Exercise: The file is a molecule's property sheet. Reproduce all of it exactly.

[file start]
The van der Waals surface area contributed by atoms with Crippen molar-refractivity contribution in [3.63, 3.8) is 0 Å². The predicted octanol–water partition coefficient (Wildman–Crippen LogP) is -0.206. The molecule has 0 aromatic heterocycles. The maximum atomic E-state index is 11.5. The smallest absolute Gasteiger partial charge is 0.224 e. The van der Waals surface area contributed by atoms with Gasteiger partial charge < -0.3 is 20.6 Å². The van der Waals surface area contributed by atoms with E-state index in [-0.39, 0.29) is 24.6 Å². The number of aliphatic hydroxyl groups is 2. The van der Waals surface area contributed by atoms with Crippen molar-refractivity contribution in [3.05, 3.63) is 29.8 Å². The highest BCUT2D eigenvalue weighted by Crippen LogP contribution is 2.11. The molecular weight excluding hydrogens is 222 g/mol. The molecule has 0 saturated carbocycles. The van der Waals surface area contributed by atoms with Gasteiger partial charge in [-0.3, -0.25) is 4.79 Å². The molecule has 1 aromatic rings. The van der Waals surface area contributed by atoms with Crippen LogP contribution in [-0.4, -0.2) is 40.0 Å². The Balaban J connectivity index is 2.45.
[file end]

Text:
The van der Waals surface area contributed by atoms with Crippen molar-refractivity contribution in [3.63, 3.8) is 0 Å². The predicted octanol–water partition coefficient (Wildman–Crippen LogP) is -0.206. The molecule has 0 aromatic heterocycles. The maximum atomic E-state index is 11.5. The smallest absolute Gasteiger partial charge is 0.224 e. The van der Waals surface area contributed by atoms with Gasteiger partial charge < -0.3 is 20.6 Å². The van der Waals surface area contributed by atoms with E-state index in [-0.39, 0.29) is 24.6 Å². The number of aliphatic hydroxyl groups is 2. The van der Waals surface area contributed by atoms with Crippen molar-refractivity contribution in [3.05, 3.63) is 29.8 Å². The highest BCUT2D eigenvalue weighted by Crippen LogP contribution is 2.11. The molecular weight excluding hydrogens is 222 g/mol. The molecule has 0 saturated carbocycles. The van der Waals surface area contributed by atoms with Gasteiger partial charge in [-0.3, -0.25) is 4.79 Å². The molecule has 1 aromatic rings. The van der Waals surface area contributed by atoms with Crippen LogP contribution in [-0.4, -0.2) is 40.0 Å². The Balaban J connectivity index is 2.45.